Forced labor conditions were present in 55% of sampled home-based textile and garment households in NCR and Uttar Pradesh.

Forced Labor Conditions in Home-Based Production

  • Apparel
  • ,


    Home-Based Workers (HBWs) are an integral part of India’s apparel sector. They represent a significant share of employment in the industry with an estimated 9.2 million individuals. They produce textiles, stitch garments, and add embellishments or embroidery to fabrics and apparel. Despite their involvement in a multitude of activities across the garment value chain, HBWs remain largely invisible and experience some of the worst forms of forced labor, which often go undetected.

    HBWs are often overlooked when policies, regulations or services are designed. Most lack access to basic services, are not protected under labor or employment law, and their contracts and transactions are not regulated by commercial law. Further, policymakers lack understanding of how wider economic trends impact HBWs. Economic conditions like inflation increase the price of a home-based garment unit’s inputs, recession reduces demand for their goods, and competition increases during economic downturns.

    The result is a high risk of vulnerability of HBWs to forced labor conditions.

    To inform the Fund’s investment strategy under its partnership with the UK Department for International Development (DFID), GFEMS commissioned Weave Services to conduct targeted research to better understand the scale and scope, prevalence patterns, and drivers of forced labor conditions within India’s home-based apparel sector.

    What we learned

    • Home-based garment units are concentrated across 8 states in India (West Bengal, Uttar Pradesh, Gujrat, Tamil Nadu, Maharashtra, Andhra Pradesh, Karnataka, and the National Capital Region). These states are also the leading manufacturing hubs of ready-made garment products.
    • NCR, including the cities Delhi, Gurgaon, Meerut, and Noida, was found to have the greatest density of home-based enterprises.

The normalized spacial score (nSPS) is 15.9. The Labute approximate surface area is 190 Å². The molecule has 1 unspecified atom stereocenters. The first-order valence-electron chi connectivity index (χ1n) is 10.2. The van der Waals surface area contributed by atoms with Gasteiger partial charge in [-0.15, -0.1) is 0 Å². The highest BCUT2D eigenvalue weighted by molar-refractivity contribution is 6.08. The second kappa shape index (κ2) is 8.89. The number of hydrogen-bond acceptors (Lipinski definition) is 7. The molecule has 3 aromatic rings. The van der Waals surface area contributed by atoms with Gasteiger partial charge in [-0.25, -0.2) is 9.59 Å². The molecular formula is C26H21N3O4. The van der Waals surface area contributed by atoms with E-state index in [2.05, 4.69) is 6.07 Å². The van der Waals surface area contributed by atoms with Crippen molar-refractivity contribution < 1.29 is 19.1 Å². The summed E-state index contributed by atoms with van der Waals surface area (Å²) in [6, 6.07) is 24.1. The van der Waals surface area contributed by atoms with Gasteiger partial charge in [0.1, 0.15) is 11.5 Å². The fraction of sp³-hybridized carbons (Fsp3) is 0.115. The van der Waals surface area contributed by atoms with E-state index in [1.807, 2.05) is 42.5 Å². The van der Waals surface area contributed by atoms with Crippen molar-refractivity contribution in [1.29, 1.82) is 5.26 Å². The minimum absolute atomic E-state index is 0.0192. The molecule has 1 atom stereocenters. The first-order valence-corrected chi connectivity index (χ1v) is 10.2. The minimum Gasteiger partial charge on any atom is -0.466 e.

• Out of the eight states, National Capital Region (NCR) has the greatest enterprise density with 52 home-based units per sq km.
    • Based on Weave’s survey, which identified 14 indicators of forced labor categorized as either “Involuntariness” or “Menace of Penalty”, forced labor conditions were present in 55 percent of sampled home-based textile and garment households in NCR and Uttar Pradesh. The most common indicators of forced labor was wage withholding often in conjunction with deception or intimidation/threats.
    • Despite rich skill sets, HBWs are paid minimal wages relative to the Free-On-Board value of the garments.
    • The primary reason for these low wages is the proliferation of contractors between buyers and workers. Contractors pocket 30–40% of the piece rates, limiting the earnings of HBWs.

    Existing solutions and paths forward

    Weave analyzed existing initiatives from eight states in India and shortlisted a group of 13 initiatives, falling into nine categories, based on scalability and impact. This analysis showed that there are already a number of initiatives underway in the rights awareness and policy making arenas. However, rights awareness alone cannot lead to a full transformation of the systems enabling forced labor. Aligning with the Fund’s overall approach to sustainable impact, Weave proposed three key solutions that, when designed to work together, can reduce the prevalence of forced labor for HBWs in India’s apparel sector sustainably and at scale.

    13 existing and potential initiatives, falling into nine categories, Weave identified as interventions to pursue.

    • Short term: Upgrading skills set of HBWs through training programs. The difference between existing schemes and this program lies in the post training activities, which aim to engage and facilitate jobs for graduate trainees as well as data collection to adequately measure the impact of training.
    • Mid Term: Increasing the visibility of HBWs by partnering with businesses and mapping the complete supply chain.
    • Long Term: Creating an ethical supply chain network across targeted regions and connecting HBWs with their end-buyers through a marketplace platform, thus formalizing and eliminating layers of sub-contractors.

    This research is being used to guide the Fund’s strategy in the apparel sector in India.By identifying the structure of home-based supply garment chains and the key drivers of slavery, as well as potential solutions, it has paved the way for future GFEMS interventions in this subsector, in collaboration with both government and private sector stakeholders. In particular, GFEMS recognizes the importance of improving transparency of home-based workers in the supply chain and engaging with all layers of the supply chain (buyers, manufacturers, subcontractors) to improve labor practices for home-based workers.

    To learn more about our findings, download the briefing.

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